Ether and Motion

The Evolution of Physics. New York: Simon and Schuster, 1961, pp. 164-187
Ye Gods! annihilate but space and time,! And make two lovers happy.
-ALEXANDER POPE, The Art of Sinking in Poetry, 11
Science has, as its whole purpose, the rendering of the physical world understandable and beautiful. Without this you only have fables and statistics. The measure of our success is our ability to live with this knowledge effectively, actively and with delight. If we succeed we will be able to cope with our knowledge and not create despair. But this also means appreciation of the plurality of knowledge. Order is not monolithic, it is plural.
However successful the theory of a four-dimensional world may be, it is difficult to ignore a voice inside us which whispers: At the back of your mind, you know that a fourth dimension is all nonsense.". . . Let us not be beguiled by this voice. It is discredited. . . .

THE GALILEAN RELATIVITY principle is valid for mechanical phenomena. The same laws of mechanics apply to all inertial systems moving relative to each other. Is this principle also valid for nonmechanical phenomena, especially for those for which the field concepts proved so very important? All problems concentrated around this question immediately bring us to the starting point of the relativity theory.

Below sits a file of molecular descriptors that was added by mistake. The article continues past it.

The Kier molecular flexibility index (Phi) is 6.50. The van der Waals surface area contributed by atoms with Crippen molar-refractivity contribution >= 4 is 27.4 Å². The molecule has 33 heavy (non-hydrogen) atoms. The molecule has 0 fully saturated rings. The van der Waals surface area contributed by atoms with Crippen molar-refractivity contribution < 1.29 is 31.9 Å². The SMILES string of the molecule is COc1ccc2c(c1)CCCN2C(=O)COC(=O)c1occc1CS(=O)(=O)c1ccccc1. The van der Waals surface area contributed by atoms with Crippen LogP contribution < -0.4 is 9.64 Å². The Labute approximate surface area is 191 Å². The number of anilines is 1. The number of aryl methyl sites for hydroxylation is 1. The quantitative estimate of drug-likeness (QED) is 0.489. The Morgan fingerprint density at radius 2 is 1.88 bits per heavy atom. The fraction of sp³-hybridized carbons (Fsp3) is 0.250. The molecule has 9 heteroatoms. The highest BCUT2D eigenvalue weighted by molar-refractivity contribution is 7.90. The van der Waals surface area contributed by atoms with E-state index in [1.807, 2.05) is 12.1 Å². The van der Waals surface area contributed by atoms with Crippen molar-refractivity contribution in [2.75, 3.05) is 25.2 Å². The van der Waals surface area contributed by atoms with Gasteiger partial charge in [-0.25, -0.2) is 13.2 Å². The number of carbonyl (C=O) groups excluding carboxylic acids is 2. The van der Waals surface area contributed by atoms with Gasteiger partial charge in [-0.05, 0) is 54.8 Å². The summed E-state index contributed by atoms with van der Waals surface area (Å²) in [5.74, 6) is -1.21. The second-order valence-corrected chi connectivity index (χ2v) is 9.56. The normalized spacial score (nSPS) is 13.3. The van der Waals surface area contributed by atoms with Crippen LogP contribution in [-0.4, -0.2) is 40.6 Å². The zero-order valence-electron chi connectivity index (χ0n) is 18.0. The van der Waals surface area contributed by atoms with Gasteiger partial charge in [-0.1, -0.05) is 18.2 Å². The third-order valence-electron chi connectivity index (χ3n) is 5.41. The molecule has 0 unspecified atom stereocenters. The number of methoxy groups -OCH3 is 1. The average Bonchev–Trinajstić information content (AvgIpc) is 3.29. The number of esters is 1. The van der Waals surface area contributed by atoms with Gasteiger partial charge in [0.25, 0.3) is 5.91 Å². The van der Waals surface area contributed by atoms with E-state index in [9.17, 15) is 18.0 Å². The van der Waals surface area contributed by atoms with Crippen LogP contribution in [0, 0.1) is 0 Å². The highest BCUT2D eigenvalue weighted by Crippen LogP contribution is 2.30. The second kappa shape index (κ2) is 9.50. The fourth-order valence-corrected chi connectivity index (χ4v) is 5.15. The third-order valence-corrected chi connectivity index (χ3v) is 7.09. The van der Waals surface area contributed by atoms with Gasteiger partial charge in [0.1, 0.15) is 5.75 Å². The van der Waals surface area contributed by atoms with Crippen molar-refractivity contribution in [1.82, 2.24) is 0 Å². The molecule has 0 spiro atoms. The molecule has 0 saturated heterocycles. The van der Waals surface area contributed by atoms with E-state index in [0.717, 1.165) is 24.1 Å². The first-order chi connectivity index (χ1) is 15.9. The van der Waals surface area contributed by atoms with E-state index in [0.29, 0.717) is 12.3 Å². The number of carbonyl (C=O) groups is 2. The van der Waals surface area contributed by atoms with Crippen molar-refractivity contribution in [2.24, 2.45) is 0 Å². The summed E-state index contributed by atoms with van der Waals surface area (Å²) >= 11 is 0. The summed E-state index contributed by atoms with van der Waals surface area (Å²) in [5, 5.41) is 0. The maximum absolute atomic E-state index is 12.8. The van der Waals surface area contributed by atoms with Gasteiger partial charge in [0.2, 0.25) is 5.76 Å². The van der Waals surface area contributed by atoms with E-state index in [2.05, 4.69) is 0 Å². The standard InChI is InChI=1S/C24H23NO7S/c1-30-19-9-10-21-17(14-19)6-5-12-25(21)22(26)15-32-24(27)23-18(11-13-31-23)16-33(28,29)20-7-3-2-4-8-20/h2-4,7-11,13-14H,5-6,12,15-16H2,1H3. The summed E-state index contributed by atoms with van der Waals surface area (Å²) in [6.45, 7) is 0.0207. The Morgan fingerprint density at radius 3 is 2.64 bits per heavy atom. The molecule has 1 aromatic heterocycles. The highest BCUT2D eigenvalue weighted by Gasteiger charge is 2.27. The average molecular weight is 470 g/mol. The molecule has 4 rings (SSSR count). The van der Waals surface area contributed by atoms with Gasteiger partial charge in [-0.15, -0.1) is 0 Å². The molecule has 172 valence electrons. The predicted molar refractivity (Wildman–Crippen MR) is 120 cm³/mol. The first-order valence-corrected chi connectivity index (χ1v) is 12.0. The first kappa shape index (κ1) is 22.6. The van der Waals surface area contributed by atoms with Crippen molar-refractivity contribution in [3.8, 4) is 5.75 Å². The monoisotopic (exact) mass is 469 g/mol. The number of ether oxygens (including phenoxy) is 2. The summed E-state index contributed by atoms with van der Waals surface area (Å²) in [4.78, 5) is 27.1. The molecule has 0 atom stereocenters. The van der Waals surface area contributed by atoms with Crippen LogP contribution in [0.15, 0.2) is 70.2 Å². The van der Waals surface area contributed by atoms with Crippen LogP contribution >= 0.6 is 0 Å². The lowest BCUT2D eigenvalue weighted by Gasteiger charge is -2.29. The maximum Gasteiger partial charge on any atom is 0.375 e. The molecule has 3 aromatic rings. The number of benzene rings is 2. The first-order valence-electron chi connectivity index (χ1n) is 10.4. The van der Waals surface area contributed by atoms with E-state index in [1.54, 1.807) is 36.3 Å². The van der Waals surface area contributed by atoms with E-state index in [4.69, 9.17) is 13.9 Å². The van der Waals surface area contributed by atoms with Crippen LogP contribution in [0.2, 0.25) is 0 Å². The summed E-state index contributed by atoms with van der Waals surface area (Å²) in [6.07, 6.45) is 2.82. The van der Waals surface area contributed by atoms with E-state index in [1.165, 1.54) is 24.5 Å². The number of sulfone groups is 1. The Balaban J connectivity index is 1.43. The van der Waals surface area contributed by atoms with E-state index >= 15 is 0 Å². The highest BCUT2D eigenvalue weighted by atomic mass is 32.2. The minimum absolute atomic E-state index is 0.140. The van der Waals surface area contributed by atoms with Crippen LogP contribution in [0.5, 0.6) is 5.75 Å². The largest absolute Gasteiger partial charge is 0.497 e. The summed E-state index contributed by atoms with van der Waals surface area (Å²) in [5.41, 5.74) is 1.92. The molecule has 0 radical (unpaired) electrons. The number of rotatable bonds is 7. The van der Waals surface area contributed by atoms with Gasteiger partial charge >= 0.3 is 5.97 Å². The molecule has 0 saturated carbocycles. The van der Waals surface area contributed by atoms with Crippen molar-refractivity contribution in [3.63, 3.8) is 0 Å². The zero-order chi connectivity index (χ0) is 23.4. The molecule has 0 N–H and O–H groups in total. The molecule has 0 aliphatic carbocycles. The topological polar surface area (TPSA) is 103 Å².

We remember that the velocity of light in vacuo, or in other words, in ether, is 186,000 miles per second and that light is an electromagnetic wave spreading through the ether. The electromagnetic field carries energy which, once emitted from its source, leads an independent existence. For the time being, we shall continue to believe that the ether is a medium through which electromagnetic waves, and thus also light waves, are propagated, even though we are fully aware of the many difficulties connected with its mechanical structure.

We are sitting in a closed room so isolated from the external world that no air can enter or escape. If we sit still and talk we are, from the physical point of view, creating sound waves, which spread from their resting source with the velocity of sound in air. If there were no air or other material medium between the mouth and the ear, we could not detect a sound. Experiment has shown that the velocity of sound in air is the same in all directions, if there is no wind and the air is at rest in the chosen Coordinate System (CS).